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Celebrity washouts


In the wake of the school shooting in Colorado, it seems every showbiz personality in America is being brought before the cameras to testify about violence and the mass media. Here we go again, you say. Still, interesting things are being said by some surprising sources.

On "Larry King Live," for example, who should appear but Sally Jesse Raphael? She made the salient point that kids can’t be left alone with the poison in popular culture and then went on to dis her rival talk show purveyor, Jerry Springer, for his considerable contribution to the toxic waste dump.

Going after Springer is like shooting fish in a barrel. It is inexcusable for a man who used to be a prominent civil rights activist to invite hapless yobs from the underclass to make asses of themselves on national television. You can tell the guests are baited and that, intoxicated by the glare of the lights and the audience’s rabble-rousing chants, they ham it up for the camera.

And that, I think, is what makes Springer particularly dangerous. Andy Warhol said that in the future everyone would be famous for 15 minutes. Indeed. The proliferation of media outlets has made fame more democratic. It has also made it more fleeting. And why wouldn’t everyone want to be famous when the alternative is anonymity in a society that is horribly dysfunctional and searching for spiritual succor in all kinds of dubious places, including celebrity? What Springer is exploiting is the public’s dread of anonymity. To be seen is to exist. Without the camera’s caress, the soul withers.

The tension between the desire for fame and the dangers of fame finds its loudest voice on E!’s "True Hollywood Stories." Interestingly, the show does not focus on major stars who enjoy a stability of fame that comes from being at the top of the Hollywood food chain. Rather, we visit the lives of minor celebrities, unfortunate lives at that.

Consider the profile of Ray Combs, erstwhile host of "Family Feud," who finally ended his life in the closet of a mental hospital. The show opens with its trademark stinger, underscored by dark, brooding music. Then we are whisked to someplace in Ohio where young Ray lives in bucolic splendor in the bosom of a big, loving, Midwestern family. The proverbial class clown, he eventually tries his luck at one of the local comedy clubs. He discovers his calling and before long he’s in Los Angeles paying his dues and rubbing shoulders with guys who have already made it.

And Ray makes it too, for a while. The producers of "Family Feud" came calling after they’d run out of patience with Richard Dawson, shown in a stock cutaway, nursing a drink and a smoke. Dawson, the cad, obviously didn’t give a fuck. Clearly now was the hour of opportunity for our eager all-American kid.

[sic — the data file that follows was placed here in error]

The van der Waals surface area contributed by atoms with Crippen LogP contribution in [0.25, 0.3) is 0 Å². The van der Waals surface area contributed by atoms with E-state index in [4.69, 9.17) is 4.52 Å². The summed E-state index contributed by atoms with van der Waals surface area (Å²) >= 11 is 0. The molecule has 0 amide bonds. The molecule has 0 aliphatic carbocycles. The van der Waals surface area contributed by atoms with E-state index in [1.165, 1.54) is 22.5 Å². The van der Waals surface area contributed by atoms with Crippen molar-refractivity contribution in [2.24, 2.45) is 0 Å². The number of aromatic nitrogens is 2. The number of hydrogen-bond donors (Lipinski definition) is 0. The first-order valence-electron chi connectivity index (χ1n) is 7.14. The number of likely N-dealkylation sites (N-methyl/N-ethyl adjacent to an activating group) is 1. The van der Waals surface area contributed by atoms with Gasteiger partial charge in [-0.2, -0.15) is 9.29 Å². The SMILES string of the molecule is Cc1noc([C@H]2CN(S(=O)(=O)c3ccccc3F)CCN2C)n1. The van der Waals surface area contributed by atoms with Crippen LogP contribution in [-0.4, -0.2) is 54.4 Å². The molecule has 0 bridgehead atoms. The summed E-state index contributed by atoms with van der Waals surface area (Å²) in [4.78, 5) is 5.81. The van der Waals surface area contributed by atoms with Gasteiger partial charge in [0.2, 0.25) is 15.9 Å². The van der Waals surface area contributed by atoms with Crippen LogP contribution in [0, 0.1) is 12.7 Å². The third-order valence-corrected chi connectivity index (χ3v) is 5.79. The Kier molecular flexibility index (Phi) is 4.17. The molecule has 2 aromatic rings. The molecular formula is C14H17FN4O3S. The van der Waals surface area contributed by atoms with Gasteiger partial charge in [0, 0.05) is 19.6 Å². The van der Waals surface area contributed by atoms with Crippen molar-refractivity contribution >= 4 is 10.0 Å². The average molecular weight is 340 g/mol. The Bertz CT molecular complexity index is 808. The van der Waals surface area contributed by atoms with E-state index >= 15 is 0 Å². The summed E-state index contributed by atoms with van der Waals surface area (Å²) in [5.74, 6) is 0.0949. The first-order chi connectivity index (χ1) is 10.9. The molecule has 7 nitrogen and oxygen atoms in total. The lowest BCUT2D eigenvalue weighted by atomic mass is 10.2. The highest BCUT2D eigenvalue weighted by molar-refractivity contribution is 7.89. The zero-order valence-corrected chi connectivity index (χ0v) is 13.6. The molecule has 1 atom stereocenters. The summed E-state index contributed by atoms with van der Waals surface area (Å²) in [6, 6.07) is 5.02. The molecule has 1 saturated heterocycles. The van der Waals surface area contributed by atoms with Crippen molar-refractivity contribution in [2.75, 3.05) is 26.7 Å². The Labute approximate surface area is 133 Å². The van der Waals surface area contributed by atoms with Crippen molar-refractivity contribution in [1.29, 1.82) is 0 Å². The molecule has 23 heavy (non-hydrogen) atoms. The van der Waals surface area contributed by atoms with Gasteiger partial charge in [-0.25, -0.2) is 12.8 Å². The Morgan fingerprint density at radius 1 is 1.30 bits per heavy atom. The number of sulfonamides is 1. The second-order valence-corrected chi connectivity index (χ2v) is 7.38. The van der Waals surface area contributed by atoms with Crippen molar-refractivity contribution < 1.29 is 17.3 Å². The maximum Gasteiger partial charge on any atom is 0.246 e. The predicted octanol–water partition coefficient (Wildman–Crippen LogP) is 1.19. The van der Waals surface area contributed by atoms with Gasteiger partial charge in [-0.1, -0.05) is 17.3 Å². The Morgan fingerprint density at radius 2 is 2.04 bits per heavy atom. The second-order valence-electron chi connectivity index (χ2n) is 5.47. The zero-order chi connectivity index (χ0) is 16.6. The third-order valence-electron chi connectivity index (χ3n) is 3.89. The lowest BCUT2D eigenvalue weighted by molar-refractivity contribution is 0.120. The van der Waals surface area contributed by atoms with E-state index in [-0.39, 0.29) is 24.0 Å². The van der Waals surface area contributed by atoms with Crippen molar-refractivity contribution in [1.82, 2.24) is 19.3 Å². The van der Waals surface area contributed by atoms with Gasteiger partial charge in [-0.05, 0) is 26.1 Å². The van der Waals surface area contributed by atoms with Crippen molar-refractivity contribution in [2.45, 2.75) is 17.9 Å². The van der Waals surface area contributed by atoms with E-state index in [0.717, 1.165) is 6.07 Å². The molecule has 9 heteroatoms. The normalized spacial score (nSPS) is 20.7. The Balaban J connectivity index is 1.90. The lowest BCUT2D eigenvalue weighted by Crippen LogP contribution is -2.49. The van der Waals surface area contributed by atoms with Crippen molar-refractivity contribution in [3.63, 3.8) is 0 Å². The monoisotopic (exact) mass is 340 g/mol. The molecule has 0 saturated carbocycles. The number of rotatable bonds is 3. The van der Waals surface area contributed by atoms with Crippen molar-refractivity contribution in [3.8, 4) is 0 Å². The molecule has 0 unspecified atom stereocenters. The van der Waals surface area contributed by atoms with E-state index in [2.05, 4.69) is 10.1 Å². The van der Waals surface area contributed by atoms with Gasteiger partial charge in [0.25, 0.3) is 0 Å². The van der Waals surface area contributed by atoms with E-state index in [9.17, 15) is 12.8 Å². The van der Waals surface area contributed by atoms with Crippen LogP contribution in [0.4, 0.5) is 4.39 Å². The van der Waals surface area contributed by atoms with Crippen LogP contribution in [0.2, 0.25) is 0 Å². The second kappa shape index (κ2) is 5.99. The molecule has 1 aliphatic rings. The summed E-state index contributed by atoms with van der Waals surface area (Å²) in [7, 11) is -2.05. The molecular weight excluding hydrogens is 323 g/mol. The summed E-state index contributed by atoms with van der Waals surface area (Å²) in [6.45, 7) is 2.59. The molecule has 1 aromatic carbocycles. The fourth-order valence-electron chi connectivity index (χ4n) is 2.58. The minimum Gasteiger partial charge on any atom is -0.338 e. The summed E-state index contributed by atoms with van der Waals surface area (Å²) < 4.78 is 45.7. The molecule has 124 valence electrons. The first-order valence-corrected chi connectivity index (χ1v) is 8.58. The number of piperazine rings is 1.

Alas, it wasn’t long before Ray’s ratings started to take a dive. Meanwhile, a comedy club he had opened in Cincinnati bled a sea of red ink. His marriage went on the skids. Then one day while out driving, Combs was in an ugly accident. Now he had to worry about his health as well as his career. What was once a sunny dream of fame ascendant was becoming a nightmare of fame receding.

As we move closer to that fateful moment in the closet, it becomes quite apparent that the show is up to something other than Ray Combs’ tawdry checkout. Hollywood knows that audiences are wise to how the industry goes about making its product. In fact, shows such as "Entertainment Tonight" invite audiences to revel in the artificiality of the process. This in turn inspires a false sense of savvy among viewers. But it does the job of deflecting any criticism about the industry by playing up the glamour of the industry. Who can resist being taken backstage for exclusive glimpses at how the wizards run Oz?

E!’s "True Hollywood Stories" also functions as effective propaganda by suggesting that, although there are individual cases of tragedy and failure in Hollywood, fame is still worth having. The dream is not suspect; rather it is the dreamer who either didn’t have what it takes or didn’t get the lucky breaks. Ray Combs’ nobility, it is implied, lies in the fact that he stuck with the program right to the bitter end. Instead of retreating back to Ohio to lick his wounds in anonymity, he kept trying to rebuild his career, even when he was forced to shill on a shopping network.

Far more problematic are episodes like the one detailing the murder of Dominique Dunne, daughter of Dominick Dunne, at the hands of a stalker boyfriend. Watching the elder Dunne fume and stew about the fate of his daughter and the lenient sentencing of her attacker, one has a hard time seeing any benefit of fame or of the LA lifestyle that attracts countless thousands of youths from across the country.

When the infamous clip of Dunne’s stunned reaction to the not guilty verdict in the Simpson trail appeared, I was reminded of Karl Marx’s maxim: first time tragedy, second time farce. But such is the price for wishing upon a star in a dead sky.

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